Last month, we published an introductory article about how a 998 Offer to Compromise generally operates and the cost-shifting that occurs if a party rejects a 998 offer and fails to obtain a more favorable judgment. When a plaintiff rejects a defendant’s 998 offer and does not get a more favorable result at trial, the plaintiff will be denied his post-offer costs and must pay the defendant’s post-offer costs, including expert witness fees. This may sound simple, but it becomes more complicated when considering how attorney’s fees and costs impact the offer’s value and the calculation of whether the plaintiff obtained a more favorable result.
Attorney’s Fees and Costs in Accepted 998 Offers
A defendant making a 998 offer must decide whether the offer includes or excludes the plaintiff’s attorney’s fees and costs. Generally, “where a section 998 offer is silent on costs and fees, the prevailing party is entitled to costs and, if authorized by statute or contract, fees.” See Engle v. Copenbarger & Copenbarger, LLP, 157 Cal.App.4th 165,169 (2007). This becomes especially important in employment cases under the Fair Employment Housing Act (“FEHA”), which expressly allows a prevailing plaintiff to recover his attorney’s fees and costs. For example, if a defendant’s 998 offer does not include language stating that each party is to bear its own attorney fees and costs, a FEHA plaintiff may accept the offer and still recover costs as the prevailing party, including attorney’s fees.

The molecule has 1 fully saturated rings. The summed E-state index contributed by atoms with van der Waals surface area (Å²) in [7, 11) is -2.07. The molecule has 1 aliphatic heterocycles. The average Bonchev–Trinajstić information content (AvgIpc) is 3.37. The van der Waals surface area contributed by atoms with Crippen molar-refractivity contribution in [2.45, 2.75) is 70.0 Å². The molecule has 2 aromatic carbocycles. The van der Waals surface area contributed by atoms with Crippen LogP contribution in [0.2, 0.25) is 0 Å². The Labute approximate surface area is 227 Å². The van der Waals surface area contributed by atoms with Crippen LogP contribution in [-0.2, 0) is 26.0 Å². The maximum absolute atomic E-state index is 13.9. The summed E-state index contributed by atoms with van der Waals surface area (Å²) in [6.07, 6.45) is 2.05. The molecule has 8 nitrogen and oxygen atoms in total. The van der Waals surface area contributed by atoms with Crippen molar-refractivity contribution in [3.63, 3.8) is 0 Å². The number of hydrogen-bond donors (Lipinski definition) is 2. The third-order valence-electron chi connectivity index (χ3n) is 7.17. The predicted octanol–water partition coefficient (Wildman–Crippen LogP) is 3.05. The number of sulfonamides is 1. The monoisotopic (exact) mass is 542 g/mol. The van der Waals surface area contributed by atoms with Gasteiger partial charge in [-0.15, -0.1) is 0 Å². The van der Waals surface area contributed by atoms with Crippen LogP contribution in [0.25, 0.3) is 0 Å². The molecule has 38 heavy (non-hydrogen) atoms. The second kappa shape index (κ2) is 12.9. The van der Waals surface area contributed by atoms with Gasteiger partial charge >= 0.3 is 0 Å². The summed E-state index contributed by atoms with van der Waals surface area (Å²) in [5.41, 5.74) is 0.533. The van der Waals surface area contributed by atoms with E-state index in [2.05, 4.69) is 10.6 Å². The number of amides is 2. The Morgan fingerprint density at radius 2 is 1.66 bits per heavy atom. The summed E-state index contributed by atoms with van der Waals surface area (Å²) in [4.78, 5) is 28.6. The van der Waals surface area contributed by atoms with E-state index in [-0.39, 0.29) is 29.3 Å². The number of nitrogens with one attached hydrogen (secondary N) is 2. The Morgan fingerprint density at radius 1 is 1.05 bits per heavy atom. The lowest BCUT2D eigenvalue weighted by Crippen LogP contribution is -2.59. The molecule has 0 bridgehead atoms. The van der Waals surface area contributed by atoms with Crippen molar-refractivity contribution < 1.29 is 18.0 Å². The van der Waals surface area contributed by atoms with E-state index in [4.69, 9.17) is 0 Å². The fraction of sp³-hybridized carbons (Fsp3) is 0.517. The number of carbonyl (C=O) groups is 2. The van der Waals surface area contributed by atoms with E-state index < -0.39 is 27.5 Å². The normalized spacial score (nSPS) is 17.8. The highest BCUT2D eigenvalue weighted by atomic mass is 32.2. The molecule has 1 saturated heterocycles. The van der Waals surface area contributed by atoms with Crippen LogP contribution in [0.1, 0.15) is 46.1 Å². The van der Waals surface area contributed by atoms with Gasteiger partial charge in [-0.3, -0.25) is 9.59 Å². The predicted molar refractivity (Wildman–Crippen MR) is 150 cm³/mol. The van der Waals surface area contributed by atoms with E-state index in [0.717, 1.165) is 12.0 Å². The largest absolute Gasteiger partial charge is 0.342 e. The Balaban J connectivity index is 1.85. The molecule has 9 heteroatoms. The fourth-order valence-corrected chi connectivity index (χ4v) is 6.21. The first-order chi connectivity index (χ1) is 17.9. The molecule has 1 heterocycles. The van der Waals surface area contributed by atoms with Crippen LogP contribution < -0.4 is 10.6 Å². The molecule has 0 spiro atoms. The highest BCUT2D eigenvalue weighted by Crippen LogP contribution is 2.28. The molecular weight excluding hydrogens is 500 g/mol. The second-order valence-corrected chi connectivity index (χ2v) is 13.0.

Calculating Whether Plaintiff Obtained a More Favorable Judgment
If the plaintiff obtains a judgment after not accepting the defendant’s offer to compromise, the judgment’s value is generally calculated by:
- Starting with the amount of money awarded to remedy the underlying cause of action.
- from the judgment. The plaintiff’s post-offer costs are excluded from the calculation because the plaintiff could have accepted the offer and not incurred post-offer costs.
- Adding the plaintiff’s pre-offer costs (and attorneys’ fees where authorized) to the judgment because the plaintiff is entitled to costs as the prevailing party on the judgment.
If the defendant’s offer is silent about costs, the plaintiff’s pre-offer costs are added to both the offer and the judgment when comparing whether the plaintiff obtained a more favorable outcome. If the defendant’s offer states that each party bears its own costs, then the offer’s value is not adjusted by adding the plaintiff’s pre-offer costs, and the offered amount is compared with the plaintiff’s judgment plus any pre-offer costs that the court awards to the plaintiff.
Employer defendants in FEHA cases should pay careful attention to how attorney’s fees and costs are allocated in 998 offers. The following matrix provides a simple explanation for how this element interplays with accepted and rejected offers.
|Costs Included in Offer
(The offer states that each party bears its own costs or the offer is inclusive of costs)
|For the defendant to receive cost-shifting benefits, the offer must be more favorable than the sum of the FEHA plaintiff’s judgment plus the plaintiff’s pre-offer attorney’s fees and costs.
|The FEHA plaintiff may not separately recover attorney’s fees and costs.
|Costs Not Included in Offer
(The offer is silent on costs or excludes costs)
|For the defendant to receive cost-shifting benefits, the offer must be more favorable than the judgment (the plaintiff’s pre-offer costs are added to both the offer and judgment and they cancel out)
|The FEHA plaintiff may also recover his attorney’s fees and costs.
For more information about 998 offers, how to make a 998 offer, and the potential risks and benefits of making one, please contact us at email@example.com.
This material is provided for informational purposes only. It is not intended to constitute legal advice, nor does it create a client-lawyer relationship between MNK Law and any recipient. Recipients should consult with counsel before taking any actions based on the information contained within this material.